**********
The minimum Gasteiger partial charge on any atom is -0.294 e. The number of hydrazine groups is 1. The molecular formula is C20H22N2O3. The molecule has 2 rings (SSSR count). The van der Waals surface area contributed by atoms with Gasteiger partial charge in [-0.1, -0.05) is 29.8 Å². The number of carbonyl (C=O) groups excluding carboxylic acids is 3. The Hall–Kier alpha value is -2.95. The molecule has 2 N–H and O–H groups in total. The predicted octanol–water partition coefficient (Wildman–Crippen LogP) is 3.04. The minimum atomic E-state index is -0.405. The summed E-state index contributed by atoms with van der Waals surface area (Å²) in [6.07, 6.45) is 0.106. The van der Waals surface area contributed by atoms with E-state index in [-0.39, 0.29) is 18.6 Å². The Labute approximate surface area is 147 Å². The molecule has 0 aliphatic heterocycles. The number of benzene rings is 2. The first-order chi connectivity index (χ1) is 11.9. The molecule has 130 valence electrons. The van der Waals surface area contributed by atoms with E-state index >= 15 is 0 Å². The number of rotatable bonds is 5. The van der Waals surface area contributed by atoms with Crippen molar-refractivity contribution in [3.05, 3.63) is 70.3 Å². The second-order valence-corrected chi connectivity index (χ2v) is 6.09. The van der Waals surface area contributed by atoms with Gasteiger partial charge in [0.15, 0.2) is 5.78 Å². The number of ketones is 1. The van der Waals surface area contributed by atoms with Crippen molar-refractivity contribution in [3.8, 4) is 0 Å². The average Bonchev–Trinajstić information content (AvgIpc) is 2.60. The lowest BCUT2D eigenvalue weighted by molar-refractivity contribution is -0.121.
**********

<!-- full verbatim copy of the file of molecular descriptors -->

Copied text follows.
The minimum Gasteiger partial charge on any atom is -0.294 e. The number of hydrazine groups is 1. The molecular formula is C20H22N2O3. The molecule has 2 rings (SSSR count). The van der Waals surface area contributed by atoms with Gasteiger partial charge in [-0.1, -0.05) is 29.8 Å². The number of carbonyl (C=O) groups excluding carboxylic acids is 3. The Hall–Kier alpha value is -2.95. The molecule has 2 N–H and O–H groups in total. The predicted octanol–water partition coefficient (Wildman–Crippen LogP) is 3.04. The minimum atomic E-state index is -0.405. The summed E-state index contributed by atoms with van der Waals surface area (Å²) in [6.07, 6.45) is 0.106. The van der Waals surface area contributed by atoms with E-state index in [-0.39, 0.29) is 18.6 Å². The Labute approximate surface area is 147 Å². The molecule has 0 aliphatic heterocycles. The number of benzene rings is 2. The first-order chi connectivity index (χ1) is 11.9. The molecule has 130 valence electrons. The van der Waals surface area contributed by atoms with E-state index >= 15 is 0 Å². The number of rotatable bonds is 5. The van der Waals surface area contributed by atoms with Crippen molar-refractivity contribution in [3.05, 3.63) is 70.3 Å². The second-order valence-corrected chi connectivity index (χ2v) is 6.09. The van der Waals surface area contributed by atoms with Gasteiger partial charge in [0.15, 0.2) is 5.78 Å². The number of ketones is 1. The van der Waals surface area contributed by atoms with Crippen molar-refractivity contribution in [3.8, 4) is 0 Å². The average Bonchev–Trinajstić information content (AvgIpc) is 2.60. The lowest BCUT2D eigenvalue weighted by molar-refractivity contribution is -0.121.